Posted by: Rob Hof on October 24, 2007
OK, the deal’s done: In one of the most anticipated tech deals in recent years, Facebook just forged a deal with Microsoft Corp. that values the privately held social networking service at a stunning $15 billion. Microsoft will invest $240 million for the 1.6% stake and exclusively handle ads around the world for Facebook to complement its current U.S. ad deal.
The long-expected deal puts Microsoft on the map in the hot Internet service of the day, social networking. That gives it the potential to recoup much lost ground on the Net from Google, which was believed to be a contestant for the deal, Yahoo, and a raft of other companies. But given the limited scope of the deal, it’s uncertain how much benefit Microsoft will derive from paying what is by all accounts a huge sum for a piece of a company with unproven prospects.
The hope by social sites, advertisers, and investors is that social networking sites will be able to target ads more precisely to users’ stated interests and activities on the sites. But so far, the amount of ad revenue on social sites vs. search engines, portals, and other Web sites is minuscule. Facebook is expected to post about $150 million in sales this year, about half from a deal with Microsoft to place untargeted ads on Facebook profile pages.
Some observers even speculate that Google stayed close in the bidding to force Microsoft to pay up for the deal. Google execs at the company's analyst meeting today were circumspect about the rumors before the deal was announced. Tim Armstrong, president of advertising and commerce for North America, said in response to an analyst's query: "I don't think we'll comment at this point. We have a tremendous respect for them as a company. We have a tremendous amount of social networking on our properties."
For Microsoft, there seems little downside to the deal, especially given that it's putting up less than some had suggested--as much as $500 million. The $240 million is a very small fraction of Microsoft's stash of cash. The downside is that a 1.6% stake implies virtually no control over Facebook, so this could prove to be more of a straight business deal than an entry into social networking. Just speculating here, but I wonder if such an investment could end up giving Microsoft no control but effectively prevent it from pursuing its own social networking initiatives.
The deal leaves Google, which has also lagged in social networking, to come up with another way to participate in social services. Its social network Orkut, which has been an also-ran for years, has recently grown quickly in some countries such as Brazil and India, but it’s still a distant competitor to Facebook. It also recently indicated it would provide ways for Facebook application developers to place Google ads on their apps.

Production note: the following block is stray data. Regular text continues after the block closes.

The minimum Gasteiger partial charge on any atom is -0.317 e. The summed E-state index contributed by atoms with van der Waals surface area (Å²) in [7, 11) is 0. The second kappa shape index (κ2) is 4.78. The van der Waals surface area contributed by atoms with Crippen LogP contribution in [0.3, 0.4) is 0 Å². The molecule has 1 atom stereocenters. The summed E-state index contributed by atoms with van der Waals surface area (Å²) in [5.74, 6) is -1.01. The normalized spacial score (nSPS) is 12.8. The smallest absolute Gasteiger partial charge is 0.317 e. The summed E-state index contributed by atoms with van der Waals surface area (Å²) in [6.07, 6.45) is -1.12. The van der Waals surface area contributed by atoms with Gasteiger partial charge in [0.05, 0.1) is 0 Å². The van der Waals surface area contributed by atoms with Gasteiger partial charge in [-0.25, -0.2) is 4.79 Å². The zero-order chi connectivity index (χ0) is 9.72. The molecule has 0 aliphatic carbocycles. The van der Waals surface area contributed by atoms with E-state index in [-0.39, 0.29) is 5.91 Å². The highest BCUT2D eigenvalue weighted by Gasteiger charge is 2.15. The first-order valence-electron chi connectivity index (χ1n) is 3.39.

It's hard to blame Facebook for raising money when it can, since it will be enough to give it plenty of money to expand prior to an expected IPO as early as next year. The trick will be to avoid the common problem of spending too much on projects that are not laser-focused on the core utility of the site, instead of keeping heads down and improving the site.
Update: Google cofounder Sergey Brin, answering a question on how Google will participate in social networking, noted that Orkut is "one of the leading social networks" worldwide. "We don't feel we need to own everything to be successful on the Internet," he said. He noted that Google has an ad deal with MySpace, and "we're very happy with that," as well as partnerships with 20 other social networks.
Mike Arrington at TechCrunch kindly liveblogged the press call, which I couldn't listen to because Eric Schmidt was talking at the Google analyst day. More detail and commentary too at Silicon Alley Insider.
Update 2, random musings: I can't help thinking that everyone's focus on the $15 billion is kind of off the mark. Nobody's paying $15 billion for this company--since it's not being sold--so does that valuation really mean anything? Even if Facebook did an IPO next year, would investors give it a $15 billion valuation? As valuable as I think Facebook is, and can be, I don't think so. Too soon, and too many risk factors, like potentially fickle members and uncertain ad potential. As Todd Dagres of Spark Capital told me only semi-jokingly a couple weeks ago, Facebook's IPO could end up being a down round.
In fact, Microsoft's investment is almost certainly driven not by what it thinks it is worth but almost entirely by its strategic value: For pocket change, really, it locks up the Web's hottest property for more than four years, boosts the profile of its ad system, keeps Google away, and learns a lot about the future of the Web.
On the other hand, did Google really lose all that much? The Microsoft deal doesn't include search ads on Facebook, so that door is ajar, if not wide open. Google's ad machine clearly isn't hurting, either, judging from its latest quarter. And I wouldn't count out its potential to make a play in social networking.
The picture will become clearer by Nov. 6, the day Facebook will announce its "SocialAds" network--and a day after Google is rumored could announce a way for software developers to get access to social data on Google's Orkut social network and iGoogle, its personalized home page.